Jane Jacobs was a writer and activist who published seven books throughout her lifetime and many more articles on urban planning in different magazines. In her most famous book, she presents new principles of city building and rebuilding. The focus is on great cities rather than on towns or suburbs. Furthermore, conventional urban is blamed for not having taken into consideration community's needs and natural ecosystems.
From the writer's point of view, diversity is the key principle and it can be reached by making sure of the following elements: mixing uses and functions within the neighborhoods as well as older buildings with newer ones, short blocks and denser neighborhoods.
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Born in a Jewish family in Scranton, Pennsylvania, Jane Jacobs is considered a founder of the New Urbanist movement.
What made her vision particular was the fact that she would look at cities as though they were living ecosystems, made up of interconnected elements. Furthermore, she was not into overcrowded cities, but rather well-planned high density. Having always been attracted by the design of the cities, she took up a career in writing on the topic once she moved in New York City and later on in Greenwich Village.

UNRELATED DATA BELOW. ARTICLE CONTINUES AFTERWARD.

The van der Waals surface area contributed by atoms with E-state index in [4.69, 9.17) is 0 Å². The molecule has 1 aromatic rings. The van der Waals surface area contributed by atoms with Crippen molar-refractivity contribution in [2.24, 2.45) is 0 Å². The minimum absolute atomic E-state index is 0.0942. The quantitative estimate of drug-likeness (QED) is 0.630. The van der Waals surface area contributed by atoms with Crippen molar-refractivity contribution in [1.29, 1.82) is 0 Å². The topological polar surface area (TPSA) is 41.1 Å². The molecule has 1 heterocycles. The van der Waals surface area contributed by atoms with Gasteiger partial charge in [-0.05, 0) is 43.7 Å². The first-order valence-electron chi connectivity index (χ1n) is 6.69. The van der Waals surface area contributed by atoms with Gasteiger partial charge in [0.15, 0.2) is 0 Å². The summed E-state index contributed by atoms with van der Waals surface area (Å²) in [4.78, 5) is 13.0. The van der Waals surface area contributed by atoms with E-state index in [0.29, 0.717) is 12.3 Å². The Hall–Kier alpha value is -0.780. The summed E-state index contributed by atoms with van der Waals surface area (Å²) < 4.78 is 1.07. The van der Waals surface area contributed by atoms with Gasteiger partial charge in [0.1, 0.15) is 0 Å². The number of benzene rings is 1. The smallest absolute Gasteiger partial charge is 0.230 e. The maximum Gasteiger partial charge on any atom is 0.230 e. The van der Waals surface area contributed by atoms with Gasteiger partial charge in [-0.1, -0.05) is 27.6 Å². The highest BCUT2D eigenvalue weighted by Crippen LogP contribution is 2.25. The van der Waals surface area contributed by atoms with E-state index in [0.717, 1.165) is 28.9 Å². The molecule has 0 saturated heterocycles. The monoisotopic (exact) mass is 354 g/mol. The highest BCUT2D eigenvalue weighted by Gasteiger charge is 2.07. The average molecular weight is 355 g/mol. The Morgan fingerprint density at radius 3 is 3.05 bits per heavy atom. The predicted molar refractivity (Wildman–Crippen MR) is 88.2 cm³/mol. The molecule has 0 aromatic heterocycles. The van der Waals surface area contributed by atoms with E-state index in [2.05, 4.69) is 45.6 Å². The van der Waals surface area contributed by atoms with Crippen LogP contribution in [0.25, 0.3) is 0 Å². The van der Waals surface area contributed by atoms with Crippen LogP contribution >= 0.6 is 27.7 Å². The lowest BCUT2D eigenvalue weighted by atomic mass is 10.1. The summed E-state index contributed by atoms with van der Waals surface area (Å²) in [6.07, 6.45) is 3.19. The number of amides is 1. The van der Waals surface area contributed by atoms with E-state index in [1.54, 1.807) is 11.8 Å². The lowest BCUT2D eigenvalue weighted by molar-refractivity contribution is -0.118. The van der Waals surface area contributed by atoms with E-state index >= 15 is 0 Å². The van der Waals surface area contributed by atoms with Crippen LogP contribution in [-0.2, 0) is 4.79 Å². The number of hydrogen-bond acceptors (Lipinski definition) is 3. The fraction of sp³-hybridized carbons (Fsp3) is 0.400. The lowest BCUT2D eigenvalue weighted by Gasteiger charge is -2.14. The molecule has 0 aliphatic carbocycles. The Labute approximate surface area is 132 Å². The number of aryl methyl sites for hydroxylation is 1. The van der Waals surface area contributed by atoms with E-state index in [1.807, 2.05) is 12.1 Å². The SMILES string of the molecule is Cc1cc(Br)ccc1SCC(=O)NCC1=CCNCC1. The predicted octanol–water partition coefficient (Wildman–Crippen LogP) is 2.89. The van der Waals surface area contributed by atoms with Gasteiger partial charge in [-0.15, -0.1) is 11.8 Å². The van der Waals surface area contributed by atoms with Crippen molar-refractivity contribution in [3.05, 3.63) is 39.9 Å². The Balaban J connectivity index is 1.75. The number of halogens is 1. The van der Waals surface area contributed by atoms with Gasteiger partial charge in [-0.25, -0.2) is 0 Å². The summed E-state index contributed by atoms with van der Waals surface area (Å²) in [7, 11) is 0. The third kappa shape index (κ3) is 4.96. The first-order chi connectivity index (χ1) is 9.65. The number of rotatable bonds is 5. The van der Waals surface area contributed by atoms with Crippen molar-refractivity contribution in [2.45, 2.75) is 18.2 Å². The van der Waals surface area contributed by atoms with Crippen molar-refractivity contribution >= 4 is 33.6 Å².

The writer Jane Jacobs has always taken a high interest in urban planning, emphasizing the necessity to take into account community's needs.
She was particularly involved in redevelopment projects such as the ones concerning the Greenwich Village and Toronto, where she participated in demonstrations against changes that did not focus on community, but on individual interests of the 'master builders'.
There is a tendency to undervalue old ideas and fundamental wisdom, based on an assumption that old ideas will provide an average result.
In reality, old fundamentals are those great and time-tested ideas that have outlasted other bad ideas.
The one terrifying aspect of how the space we live affects our health is that many of the bad effects aren't even fully known to us, like mood swings, neuron damage, chemical imbalance and many brain-altering effects, that are yet to be fully studied.